author: talkative tammy | contributor
Getting over someone is both crucial and extremely hard. I have created a list of tips to try to ease the heartache:
- Understand why: Understanding why the breakup occurred is usually the first step. If your partner has not given you a reason, it can be quite difficult. You have unanswered questions and these can harbour and manifest into a self-defeating thought process. Try thinking about the logical reasons it may have ended. This is tough, but as soon as you can find that anchor to repeat almost like a mantra, getting over the breakup will become easier. Latch onto the reason and allow that to show you why it happened when you are feeling down.
- Give it time: This is a no-brainer and I’m sure people have already told you this, but it’s true. Getting over someone is tough. Allow yourself to take as much time as you need. There is no set timeline for getting over someone, and don’t feel compelled to force those feelings. It will feel so amazing when you can finally get to that point, but don’t ever feel like it’s a race. Don’t conceal how you’re feeling. It is extremely important to not beat yourself up during this time.
- Don’t torture yourself: Wow, what a great transition. DO NOT BEAT YOURSELF UP! Even if you’re somehow the sole reason, do not do it. It doesn’t help time go by any quicker, it doesn’t solve the loneliness, it doesn’t stop them from dating new people, just don’t do it. You are way more than this one moment in time and to beat yourself up during this patch can lead to destructive emotional pathways that can affect you for longer than the breakup. Always remember that you have a whole network of people who could probably write novels on how amazing you are. You are awesome, and breakups never define that.
- Remove reminders: You have to be pretty cut-throat during this phase. I mean cut that throat. Get rid of pictures, items, clothing, songs, and leftovers (ah, maybe keep their cheesecake they left in your fridge). For real, getting rid of reminders may feel like a difficult step because it is the physical act of removal, but it is extremely beneficial. You don’t need to completely throw them in a fire (although I would suggest it. It’s quite liberating) just place them in a box under your bed, but avoid the temptation to look at it when you are sad. These reminders are not even usually accurate representation of the relationship. Those memories probably capture the best times; blurring the realizations that it was not a perfect relationship. It’s like seeing that person who only posts the best stuff on their Facebook feed, even though you know they puked all over that cute dress later in the night. Get rid of those reminders.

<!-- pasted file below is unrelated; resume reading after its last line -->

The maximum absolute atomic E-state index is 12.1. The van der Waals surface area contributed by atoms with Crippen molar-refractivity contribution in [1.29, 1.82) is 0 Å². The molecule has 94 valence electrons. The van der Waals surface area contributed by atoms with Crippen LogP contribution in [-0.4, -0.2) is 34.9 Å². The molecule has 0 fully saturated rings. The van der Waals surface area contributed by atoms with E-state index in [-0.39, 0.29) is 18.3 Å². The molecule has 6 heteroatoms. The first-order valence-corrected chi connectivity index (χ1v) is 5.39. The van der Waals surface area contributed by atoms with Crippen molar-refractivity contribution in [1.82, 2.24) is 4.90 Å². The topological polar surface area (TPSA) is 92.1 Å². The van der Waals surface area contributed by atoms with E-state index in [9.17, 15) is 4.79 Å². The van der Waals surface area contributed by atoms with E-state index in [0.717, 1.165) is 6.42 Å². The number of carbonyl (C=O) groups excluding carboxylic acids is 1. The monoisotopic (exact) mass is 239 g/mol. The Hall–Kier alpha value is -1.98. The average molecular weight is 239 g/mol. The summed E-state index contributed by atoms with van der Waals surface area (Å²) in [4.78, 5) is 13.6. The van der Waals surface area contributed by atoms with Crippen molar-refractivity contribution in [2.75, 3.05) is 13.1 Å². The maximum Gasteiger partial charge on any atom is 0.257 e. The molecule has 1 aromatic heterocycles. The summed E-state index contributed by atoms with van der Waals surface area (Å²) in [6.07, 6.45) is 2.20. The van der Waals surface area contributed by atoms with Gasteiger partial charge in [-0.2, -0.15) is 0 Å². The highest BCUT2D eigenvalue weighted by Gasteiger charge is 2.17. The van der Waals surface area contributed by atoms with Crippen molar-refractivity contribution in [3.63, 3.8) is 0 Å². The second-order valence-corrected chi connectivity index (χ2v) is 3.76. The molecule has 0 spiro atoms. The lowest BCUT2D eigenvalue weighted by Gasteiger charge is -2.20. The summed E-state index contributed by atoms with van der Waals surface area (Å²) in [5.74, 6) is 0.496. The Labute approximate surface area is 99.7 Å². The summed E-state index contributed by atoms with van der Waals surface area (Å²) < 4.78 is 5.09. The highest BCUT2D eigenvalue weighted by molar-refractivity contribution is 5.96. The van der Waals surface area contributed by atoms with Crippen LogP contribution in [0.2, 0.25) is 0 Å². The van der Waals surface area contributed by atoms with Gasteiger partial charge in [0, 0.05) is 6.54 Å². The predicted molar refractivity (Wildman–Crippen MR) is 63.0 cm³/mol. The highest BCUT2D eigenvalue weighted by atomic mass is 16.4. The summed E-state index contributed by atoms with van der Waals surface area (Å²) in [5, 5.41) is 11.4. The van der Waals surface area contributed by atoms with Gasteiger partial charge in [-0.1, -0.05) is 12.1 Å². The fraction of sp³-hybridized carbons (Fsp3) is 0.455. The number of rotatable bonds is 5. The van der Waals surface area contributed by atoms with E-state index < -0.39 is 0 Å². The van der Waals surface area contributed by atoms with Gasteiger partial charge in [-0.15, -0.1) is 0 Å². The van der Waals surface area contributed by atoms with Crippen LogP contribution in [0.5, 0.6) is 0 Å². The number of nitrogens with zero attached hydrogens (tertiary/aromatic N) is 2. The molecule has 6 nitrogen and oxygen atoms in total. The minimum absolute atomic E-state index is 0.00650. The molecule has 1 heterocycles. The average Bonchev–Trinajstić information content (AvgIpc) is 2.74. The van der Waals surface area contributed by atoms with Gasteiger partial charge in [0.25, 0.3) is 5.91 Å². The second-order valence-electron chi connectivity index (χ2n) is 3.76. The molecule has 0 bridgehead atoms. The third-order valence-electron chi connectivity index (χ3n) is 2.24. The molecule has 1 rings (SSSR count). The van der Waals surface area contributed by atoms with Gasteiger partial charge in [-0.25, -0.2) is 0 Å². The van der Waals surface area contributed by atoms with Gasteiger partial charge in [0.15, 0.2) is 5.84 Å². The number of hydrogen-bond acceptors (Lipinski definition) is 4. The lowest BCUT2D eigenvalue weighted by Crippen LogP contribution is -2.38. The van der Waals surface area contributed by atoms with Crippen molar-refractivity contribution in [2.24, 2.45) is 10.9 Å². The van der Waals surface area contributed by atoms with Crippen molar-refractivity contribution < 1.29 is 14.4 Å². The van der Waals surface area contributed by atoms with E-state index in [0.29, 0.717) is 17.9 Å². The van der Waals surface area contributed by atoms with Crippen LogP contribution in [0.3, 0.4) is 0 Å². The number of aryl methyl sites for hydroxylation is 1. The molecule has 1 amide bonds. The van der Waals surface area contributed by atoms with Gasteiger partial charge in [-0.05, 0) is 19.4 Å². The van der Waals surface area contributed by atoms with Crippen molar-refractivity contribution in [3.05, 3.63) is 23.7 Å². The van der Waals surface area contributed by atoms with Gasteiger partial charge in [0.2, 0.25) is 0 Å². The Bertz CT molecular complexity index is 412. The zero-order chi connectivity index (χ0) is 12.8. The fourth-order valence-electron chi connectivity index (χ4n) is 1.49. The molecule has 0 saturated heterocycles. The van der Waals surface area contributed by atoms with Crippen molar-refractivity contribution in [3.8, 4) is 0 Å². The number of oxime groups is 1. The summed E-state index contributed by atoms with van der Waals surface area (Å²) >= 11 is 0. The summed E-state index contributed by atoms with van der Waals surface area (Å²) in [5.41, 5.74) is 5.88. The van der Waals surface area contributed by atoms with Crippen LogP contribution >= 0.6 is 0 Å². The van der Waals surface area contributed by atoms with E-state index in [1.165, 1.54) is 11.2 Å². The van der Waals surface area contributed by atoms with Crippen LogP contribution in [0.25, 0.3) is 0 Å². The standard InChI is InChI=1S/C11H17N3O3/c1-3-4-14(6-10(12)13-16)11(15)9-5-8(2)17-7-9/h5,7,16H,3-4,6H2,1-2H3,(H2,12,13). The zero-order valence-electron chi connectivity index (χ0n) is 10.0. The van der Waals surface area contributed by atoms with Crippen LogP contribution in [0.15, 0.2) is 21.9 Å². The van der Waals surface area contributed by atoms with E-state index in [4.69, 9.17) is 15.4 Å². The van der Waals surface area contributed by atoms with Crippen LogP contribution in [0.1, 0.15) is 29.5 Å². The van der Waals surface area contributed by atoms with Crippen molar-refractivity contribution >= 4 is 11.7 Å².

- Avoid idleness: This one was huge for me. “Idle hands are the playground for the devil.” I don’t know, that was just a quote on idleness. For real, doing things will be a great way to avoid sitting and dwelling. This is a double-edged sword, though, because usually your post-breakup self can become one with the couch and a bag of chips, which is totally great, but getting up and trying new things or reading, or dying your hair, or going for a walk, any of these things can remove that blanket of disparity. Not doing anything makes it extremely easy to a) beat yourself up, which I told you not to do, and b) can cause you to obsess about everything and analyze and criticize, which are never the best ways to elevate the sadness.
I hope some of these helped and if they didn’t, I can promise you this: you are one hell of an individual and this will pass.
Wondering whether you’re rebounding or sincerely into someone is a great question to ask if you are recently out of a relationship. Posing this question shows a great amount of self-reflection and kindness, which I can respect. Now, I do not know the situation, but I would say if you’re wondering those things, it might answer your question for you. Wondering whether you’re rebounding is a valid question, and here are some ways to try to decipher the true intentions of this new relationship:
- How do you feel about your ex? Is there still quite a bit of anger? Sadness? Questions? All of these to an extent can be normal and lasting, but if the emotion is stronger than a 3 on a scale of 1-10, then you are not over them. This is ok, but crucial to know before moving on. Usually, harbouring emotions toward your ex signifies that they still subconsciously reflect decisions you will make.
- Does a song come on that makes you smile, cry or throw everything in your vicinity? Songs, much like the previous step, can be lasting and not always telling of residual emotions. When it gets to the point where you have to pull over while driving because that one Alanis Morissette song comes on, then you’re probably not over your ex.
- This last one is just a series of questions to ask that are a little more personal. You may have answers for them as soon as you see them, but take time to really answer them and self reflect:
- Are you afraid of being single?
- What emotions come up when you think about your ex?
- Are you just lonely? (which is totally fine)
- Do you still feel lonely around the new person?
These questions will hopefully lead you in a direction of understanding, and self-reflecting, which is vital after a breakup. Also, if you do feel that the emotions you have for the new person are sincere and strong then that’s great. Most importantly, don’t hold back when it comes to new relationships out of fear of the last one.